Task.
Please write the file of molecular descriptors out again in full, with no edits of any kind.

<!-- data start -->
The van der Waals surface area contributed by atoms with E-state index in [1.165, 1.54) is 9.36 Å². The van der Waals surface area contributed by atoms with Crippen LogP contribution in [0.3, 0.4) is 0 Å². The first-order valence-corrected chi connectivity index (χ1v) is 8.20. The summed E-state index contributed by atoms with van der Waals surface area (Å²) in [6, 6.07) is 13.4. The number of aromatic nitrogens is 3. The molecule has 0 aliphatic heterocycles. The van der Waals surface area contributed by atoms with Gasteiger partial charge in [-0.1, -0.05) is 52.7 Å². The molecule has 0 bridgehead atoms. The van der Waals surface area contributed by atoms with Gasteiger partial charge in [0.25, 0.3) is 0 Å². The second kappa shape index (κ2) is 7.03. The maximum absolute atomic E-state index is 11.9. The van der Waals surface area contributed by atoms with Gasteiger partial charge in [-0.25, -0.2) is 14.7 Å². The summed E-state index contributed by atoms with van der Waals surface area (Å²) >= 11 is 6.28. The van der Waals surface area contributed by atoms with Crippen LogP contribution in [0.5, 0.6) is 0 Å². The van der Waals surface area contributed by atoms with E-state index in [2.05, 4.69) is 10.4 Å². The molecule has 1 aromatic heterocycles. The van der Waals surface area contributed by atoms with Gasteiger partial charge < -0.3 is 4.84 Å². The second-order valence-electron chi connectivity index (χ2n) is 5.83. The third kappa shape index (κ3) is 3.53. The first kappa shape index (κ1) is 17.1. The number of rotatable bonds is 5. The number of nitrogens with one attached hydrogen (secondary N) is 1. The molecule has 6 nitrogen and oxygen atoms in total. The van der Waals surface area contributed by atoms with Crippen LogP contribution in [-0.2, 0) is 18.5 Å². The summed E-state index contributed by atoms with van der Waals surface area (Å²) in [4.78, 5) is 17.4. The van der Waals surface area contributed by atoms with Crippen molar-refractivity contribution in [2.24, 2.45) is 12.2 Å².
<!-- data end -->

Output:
The van der Waals surface area contributed by atoms with E-state index in [1.165, 1.54) is 9.36 Å². The van der Waals surface area contributed by atoms with Crippen LogP contribution in [0.3, 0.4) is 0 Å². The first-order valence-corrected chi connectivity index (χ1v) is 8.20. The summed E-state index contributed by atoms with van der Waals surface area (Å²) in [6, 6.07) is 13.4. The number of aromatic nitrogens is 3. The molecule has 0 aliphatic heterocycles. The van der Waals surface area contributed by atoms with Gasteiger partial charge in [-0.1, -0.05) is 52.7 Å². The molecule has 0 bridgehead atoms. The van der Waals surface area contributed by atoms with Gasteiger partial charge in [0.25, 0.3) is 0 Å². The second kappa shape index (κ2) is 7.03. The maximum absolute atomic E-state index is 11.9. The van der Waals surface area contributed by atoms with Gasteiger partial charge in [-0.25, -0.2) is 14.7 Å². The summed E-state index contributed by atoms with van der Waals surface area (Å²) >= 11 is 6.28. The van der Waals surface area contributed by atoms with Crippen LogP contribution in [0.5, 0.6) is 0 Å². The van der Waals surface area contributed by atoms with E-state index in [2.05, 4.69) is 10.4 Å². The molecule has 1 aromatic heterocycles. The van der Waals surface area contributed by atoms with Gasteiger partial charge < -0.3 is 4.84 Å². The second-order valence-electron chi connectivity index (χ2n) is 5.83. The third kappa shape index (κ3) is 3.53. The first kappa shape index (κ1) is 17.1. The number of rotatable bonds is 5. The number of nitrogens with one attached hydrogen (secondary N) is 1. The molecule has 6 nitrogen and oxygen atoms in total. The van der Waals surface area contributed by atoms with Crippen LogP contribution in [-0.2, 0) is 18.5 Å². The summed E-state index contributed by atoms with van der Waals surface area (Å²) in [4.78, 5) is 17.4. The van der Waals surface area contributed by atoms with Crippen molar-refractivity contribution in [2.24, 2.45) is 12.2 Å².